In France the Association Nationale des Anciennes Deportées et Internées de la Resistance brought together women who had been imprisoned for resistance activity. This focus meant that although Jewish women who had been active in the Resistance and arrested for these activities could join, those who had been arrested simply for being Jewish could not. There was thus a separate organisation, the Service Central des Deportés Israélites. They worked to help reunite returning deportees with family members, including with children who had been hidden with non-Jewish families, and in some cases were too young to have any sense of their original identity or to easily readjust to their real families.
The separation of the returnees according to the reason for their arrest takes some interpretation. Firstly, around half of those deported for resistance activities returned. Of the 76,000 Jews deported from France, only 2,500 came home. The prominence given to the former group was therefore partly numerical. However, it was more complex than that. In the post-Liberation settling of scores, whereby collaborators of various types were exposed and punished (officially or unofficially, justly or unjustly), those who had been deported for resistance activities were unassailable. No one could question their patriotism or heroism. The Jews who returned were not part of this myth of ‘resistancialisme’, as Henry Rousso called it, because they could be said to have fallen into German hands as victims. Not only that, but their very survival raised questions of how, if the Nazi goal was to exterminate them, they had managed to return (mirroring in many cases their own questions, their own survivors’ guilt). And of course their accounts of their ordeals shone an unwelcome light on the anti-semitism which had been there before the Occupation, and was still there after it, the anti-semitism which had in many cases led to Jews being betrayed and denounced and which now poisoned the reaction to the returnees.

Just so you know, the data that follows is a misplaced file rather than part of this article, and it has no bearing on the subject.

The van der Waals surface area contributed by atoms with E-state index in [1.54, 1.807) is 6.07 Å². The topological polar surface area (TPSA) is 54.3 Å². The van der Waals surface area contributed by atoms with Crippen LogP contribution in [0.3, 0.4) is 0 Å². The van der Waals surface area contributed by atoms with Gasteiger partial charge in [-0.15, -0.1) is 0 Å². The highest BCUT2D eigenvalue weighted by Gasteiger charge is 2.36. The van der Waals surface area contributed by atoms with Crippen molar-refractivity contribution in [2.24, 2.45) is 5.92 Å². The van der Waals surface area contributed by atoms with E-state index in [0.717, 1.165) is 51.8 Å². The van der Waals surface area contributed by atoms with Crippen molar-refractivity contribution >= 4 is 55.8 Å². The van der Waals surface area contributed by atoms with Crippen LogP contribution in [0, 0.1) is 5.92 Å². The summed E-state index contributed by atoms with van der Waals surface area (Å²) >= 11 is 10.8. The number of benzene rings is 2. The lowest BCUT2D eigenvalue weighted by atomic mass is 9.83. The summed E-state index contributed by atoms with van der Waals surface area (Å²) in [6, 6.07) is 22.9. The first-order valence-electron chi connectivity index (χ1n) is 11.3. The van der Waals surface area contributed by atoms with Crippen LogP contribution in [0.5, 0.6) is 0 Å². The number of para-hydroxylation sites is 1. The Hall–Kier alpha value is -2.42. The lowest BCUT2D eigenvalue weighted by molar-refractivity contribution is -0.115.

How could life go on, when the enormity of what they had faced, the physical and mental tortures, the sights and sounds that could not be unseen and unheard, was unacknowledged and buried, not dead, but deep? The survivors of genocide not only had to recover physically from the effects of starvation, exposure, brutal labour and torture, but also from the horror of knowing that they had been condemned to this not for any crime but because of their race. They had lost so many of the people they loved. Not only this, but those who returned home returned to the place where their neighbours and colleagues had watched them be rounded up, or beaten up, or had denounced or betrayed them, and where their apartments and belongings had long since been appropriated either by the occupying forces, or by those neighbours and colleagues. And often they were faced with the indifference, lack of understanding or even hostility of those around them.
The suicide rate amongst Holocaust survivors is reckoned to be almost three times that of the general population. Jean Améry (who had changed his name from Hanns Mayer after the war, to dissociate himself from German culture), only began writing about his experiences in the camps in 1964. He had been initially arrested for resistance activity, but was then ‘demoted’ from political prisoner to Jew, and was imprisoned at Auschwitz, Buchenwald and Bergen Belsen. In 1976 Améry published the book On Suicide: A Discourse on Voluntary Death. He took his own life by overdose of sleeping pills in 1978.
Whilst the official verdict on Primo Levi’s death as being a suicide has been disputed, that the effects of what had been done to him and what he had witnessed had continued to haunt and damage him is undisputed. Elie Wiesel said that “Primo Levi died at Auschwitz forty years later”.